A federal court in Oklahoma has ordered Cox Communications to pay $6.31 million to settle a class-action lawsuit filed by customers who complained that the MSO forced them to lease set-top boxes in order to receive premium services.
With more customers able to join the class-action complaint, the award could be tripled to around $19 million, including attorney's fees.
"Cox is disappointed in the verdict, but gratified that the jury recognized most of the damages plaintiffs were seeking were unwarranted," said Cox spokesman Todd Smith, in a prepared statement provided to FierceCable. "We've filed a motion to overturn the verdict and believe we have solid grounds."
The eight-day trial was followed by three days of deliberation. Much of the testimony centered on whether Cox customers were actually coerced into leasing set-tops, given that they had alternative pay-TV programming choices though satellite operators DirecTV and Dish Network.
Aside from devices offered by TiVo, there are not many retail set-top alternatives beyond boxes from cable providers.
"Where the tied product generally was not available for sale from another firm through no fault of the defendant, there cannot be any coercion as a matter of law," Cox said in legal papers obtained by the Hollywood Reporter.
For their part, the plaintiffs effectively argued that Cox contributed to limit the amount of choice at retail for cable-ready set-tops. This argument ties to CableCard, the FCC-mandated security technology that was supposed to enable retail devices to work in the pay-TV ecosystem. Beyond TiVo, consumer electronics companies largely abandoned CableCard and accused cable operators of not giving it proper technology support.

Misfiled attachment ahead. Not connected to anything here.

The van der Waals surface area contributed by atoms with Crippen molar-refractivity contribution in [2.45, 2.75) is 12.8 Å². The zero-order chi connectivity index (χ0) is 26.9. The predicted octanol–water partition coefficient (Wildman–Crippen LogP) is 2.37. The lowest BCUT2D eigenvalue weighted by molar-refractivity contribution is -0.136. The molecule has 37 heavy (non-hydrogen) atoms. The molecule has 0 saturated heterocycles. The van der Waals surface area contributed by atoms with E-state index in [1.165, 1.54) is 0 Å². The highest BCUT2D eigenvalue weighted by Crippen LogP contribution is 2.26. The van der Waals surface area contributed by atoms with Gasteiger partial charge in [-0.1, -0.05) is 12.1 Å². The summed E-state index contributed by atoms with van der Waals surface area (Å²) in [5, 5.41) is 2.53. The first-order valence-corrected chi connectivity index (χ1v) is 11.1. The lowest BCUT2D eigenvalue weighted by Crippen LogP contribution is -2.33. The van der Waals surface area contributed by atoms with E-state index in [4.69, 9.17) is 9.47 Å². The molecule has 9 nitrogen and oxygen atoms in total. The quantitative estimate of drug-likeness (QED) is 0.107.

The FCC, through its new Downloadable Security Technology Advisory Committee (DSTAC), is proposing new replacement technologies for CableCard.
"From this evidence, a jury could reasonably infer that Cox contributed to the lack of a viable market for third-party set-top boxes and that several well-financed consumer electronics companies were poised to enter this market," the plaintiffs said in their court papers, also obtained by THR. "Thus, the alleged lack of competitors does not excuse Cox's coercion."
- read this Hollywood Reporter story
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